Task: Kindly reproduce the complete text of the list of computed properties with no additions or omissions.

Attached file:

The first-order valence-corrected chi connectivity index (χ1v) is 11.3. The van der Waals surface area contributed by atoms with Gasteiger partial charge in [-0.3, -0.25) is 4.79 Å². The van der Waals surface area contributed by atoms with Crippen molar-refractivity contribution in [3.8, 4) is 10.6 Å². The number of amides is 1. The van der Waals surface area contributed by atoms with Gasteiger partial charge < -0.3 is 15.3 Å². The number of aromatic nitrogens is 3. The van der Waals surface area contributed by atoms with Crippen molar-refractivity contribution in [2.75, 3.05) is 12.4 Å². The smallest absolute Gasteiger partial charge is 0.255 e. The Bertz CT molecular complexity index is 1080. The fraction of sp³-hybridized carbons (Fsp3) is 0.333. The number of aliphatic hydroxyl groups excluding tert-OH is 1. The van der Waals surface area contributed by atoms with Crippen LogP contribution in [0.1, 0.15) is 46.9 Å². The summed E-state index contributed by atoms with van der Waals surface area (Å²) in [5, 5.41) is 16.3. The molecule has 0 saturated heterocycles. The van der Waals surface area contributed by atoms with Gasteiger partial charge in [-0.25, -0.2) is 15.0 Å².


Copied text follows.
The first-order valence-corrected chi connectivity index (χ1v) is 11.3. The van der Waals surface area contributed by atoms with Gasteiger partial charge in [-0.3, -0.25) is 4.79 Å². The van der Waals surface area contributed by atoms with Crippen molar-refractivity contribution in [3.8, 4) is 10.6 Å². The number of amides is 1. The van der Waals surface area contributed by atoms with Gasteiger partial charge < -0.3 is 15.3 Å². The number of aromatic nitrogens is 3. The van der Waals surface area contributed by atoms with Crippen molar-refractivity contribution in [2.75, 3.05) is 12.4 Å². The smallest absolute Gasteiger partial charge is 0.255 e. The Bertz CT molecular complexity index is 1080. The fraction of sp³-hybridized carbons (Fsp3) is 0.333. The number of aliphatic hydroxyl groups excluding tert-OH is 1. The van der Waals surface area contributed by atoms with Crippen LogP contribution in [0.1, 0.15) is 46.9 Å². The summed E-state index contributed by atoms with van der Waals surface area (Å²) in [5, 5.41) is 16.3. The molecule has 0 saturated heterocycles. The van der Waals surface area contributed by atoms with Gasteiger partial charge in [-0.25, -0.2) is 15.0 Å².